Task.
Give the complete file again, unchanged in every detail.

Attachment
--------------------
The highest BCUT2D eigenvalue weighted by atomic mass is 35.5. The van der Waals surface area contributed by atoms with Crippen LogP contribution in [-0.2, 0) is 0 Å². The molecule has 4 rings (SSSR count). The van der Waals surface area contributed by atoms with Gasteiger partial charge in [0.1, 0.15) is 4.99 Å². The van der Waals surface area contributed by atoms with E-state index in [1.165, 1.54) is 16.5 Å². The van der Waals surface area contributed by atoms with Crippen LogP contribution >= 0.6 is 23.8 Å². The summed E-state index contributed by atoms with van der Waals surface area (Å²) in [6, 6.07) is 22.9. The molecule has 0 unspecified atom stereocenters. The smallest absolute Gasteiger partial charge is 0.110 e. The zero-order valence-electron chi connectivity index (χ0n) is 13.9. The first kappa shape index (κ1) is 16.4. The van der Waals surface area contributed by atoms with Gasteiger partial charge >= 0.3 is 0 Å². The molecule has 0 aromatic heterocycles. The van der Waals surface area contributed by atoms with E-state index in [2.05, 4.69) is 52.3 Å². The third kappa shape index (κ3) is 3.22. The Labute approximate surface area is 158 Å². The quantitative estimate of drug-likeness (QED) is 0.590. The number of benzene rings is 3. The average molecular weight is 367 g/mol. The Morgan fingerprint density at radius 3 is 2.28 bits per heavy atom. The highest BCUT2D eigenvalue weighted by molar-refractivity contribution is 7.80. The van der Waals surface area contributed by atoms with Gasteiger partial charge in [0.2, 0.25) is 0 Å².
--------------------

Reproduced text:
The highest BCUT2D eigenvalue weighted by atomic mass is 35.5. The van der Waals surface area contributed by atoms with Crippen LogP contribution in [-0.2, 0) is 0 Å². The molecule has 4 rings (SSSR count). The van der Waals surface area contributed by atoms with Gasteiger partial charge in [0.1, 0.15) is 4.99 Å². The van der Waals surface area contributed by atoms with E-state index in [1.165, 1.54) is 16.5 Å². The van der Waals surface area contributed by atoms with Crippen LogP contribution >= 0.6 is 23.8 Å². The summed E-state index contributed by atoms with van der Waals surface area (Å²) in [6, 6.07) is 22.9. The molecule has 0 unspecified atom stereocenters. The smallest absolute Gasteiger partial charge is 0.110 e. The zero-order valence-electron chi connectivity index (χ0n) is 13.9. The first kappa shape index (κ1) is 16.4. The van der Waals surface area contributed by atoms with Gasteiger partial charge >= 0.3 is 0 Å². The molecule has 0 aromatic heterocycles. The van der Waals surface area contributed by atoms with E-state index in [2.05, 4.69) is 52.3 Å². The third kappa shape index (κ3) is 3.22. The Labute approximate surface area is 158 Å². The quantitative estimate of drug-likeness (QED) is 0.590. The number of benzene rings is 3. The average molecular weight is 367 g/mol. The Morgan fingerprint density at radius 3 is 2.28 bits per heavy atom. The highest BCUT2D eigenvalue weighted by molar-refractivity contribution is 7.80. The van der Waals surface area contributed by atoms with Gasteiger partial charge in [0.2, 0.25) is 0 Å².